Publication date: February 2, 2010
Pages: 370 pages
Rating: 4 out of 5 stars ☆☆☆☆
Strengths: So much truth (non-fiction does that)
Weaknesses: Truth isn't always happy
While non-fiction isn't usually my first pick, this was a fabulous book that I would recommend. It's the story of Henrietta Lacks, the woman whose cancer cells became known as HeLa and are still used in so much research and development around the world. Sadly, she probably didn't even realize what a 'cell' really was. Her physical contribution has changed the face of medicine, but her family doesn't even have health insurance.
The author does spent an immense amount of time with Henrietta's surviving family members - especially her daughter, Deborah. She tried to get as much of the story from as many people as possible, but still somehow left herself out of it, which sounds like quite the amazing feat. I don't think I've ever read something with such unbiased presentations of the people in the story. No one was cast as 'good,' or 'bad,' they were all just their own people, with their own lives, loves, and agendas.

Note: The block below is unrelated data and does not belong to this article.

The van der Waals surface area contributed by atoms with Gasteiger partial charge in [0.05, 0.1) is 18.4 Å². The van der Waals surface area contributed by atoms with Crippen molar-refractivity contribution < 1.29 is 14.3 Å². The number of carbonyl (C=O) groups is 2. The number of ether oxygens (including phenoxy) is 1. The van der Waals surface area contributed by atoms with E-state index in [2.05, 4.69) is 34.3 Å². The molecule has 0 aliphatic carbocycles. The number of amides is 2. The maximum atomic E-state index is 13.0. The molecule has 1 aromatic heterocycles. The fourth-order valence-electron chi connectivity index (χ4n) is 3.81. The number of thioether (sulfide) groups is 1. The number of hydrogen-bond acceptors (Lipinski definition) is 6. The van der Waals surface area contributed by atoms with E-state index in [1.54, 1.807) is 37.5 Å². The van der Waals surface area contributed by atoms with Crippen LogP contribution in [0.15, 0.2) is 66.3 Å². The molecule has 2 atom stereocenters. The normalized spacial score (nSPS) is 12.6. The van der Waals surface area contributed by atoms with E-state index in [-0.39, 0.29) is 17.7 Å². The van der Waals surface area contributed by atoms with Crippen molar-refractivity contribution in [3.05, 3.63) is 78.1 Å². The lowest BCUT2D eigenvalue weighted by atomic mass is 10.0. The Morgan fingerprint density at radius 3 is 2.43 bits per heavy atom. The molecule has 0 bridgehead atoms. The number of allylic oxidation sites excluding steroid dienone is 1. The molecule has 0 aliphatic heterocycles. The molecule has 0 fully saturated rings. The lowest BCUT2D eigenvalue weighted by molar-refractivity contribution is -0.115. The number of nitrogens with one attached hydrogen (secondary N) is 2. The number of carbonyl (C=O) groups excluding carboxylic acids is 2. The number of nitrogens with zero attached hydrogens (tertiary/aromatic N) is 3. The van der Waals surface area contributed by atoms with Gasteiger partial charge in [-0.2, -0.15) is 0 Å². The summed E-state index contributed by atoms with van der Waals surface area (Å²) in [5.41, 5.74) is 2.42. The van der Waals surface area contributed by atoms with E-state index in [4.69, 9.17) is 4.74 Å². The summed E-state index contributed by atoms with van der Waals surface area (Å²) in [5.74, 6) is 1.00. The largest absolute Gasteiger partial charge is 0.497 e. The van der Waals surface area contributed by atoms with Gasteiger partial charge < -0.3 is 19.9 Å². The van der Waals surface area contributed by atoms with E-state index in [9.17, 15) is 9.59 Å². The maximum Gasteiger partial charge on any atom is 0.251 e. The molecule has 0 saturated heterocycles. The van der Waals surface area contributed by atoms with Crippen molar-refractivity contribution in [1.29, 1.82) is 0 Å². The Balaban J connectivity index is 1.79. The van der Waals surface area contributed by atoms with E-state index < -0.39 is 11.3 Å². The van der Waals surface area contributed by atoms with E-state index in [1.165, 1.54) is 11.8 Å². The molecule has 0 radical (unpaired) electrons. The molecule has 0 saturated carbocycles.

Overall, I'd give this book 4 out of 5 stars. The subject is fascinating, and I can't imagine it being told any better than it was. The life of Henrietta Lacks, and the continuing life of her cells, show an intricate world of the differences in races, roles, and understanding of different perspectives.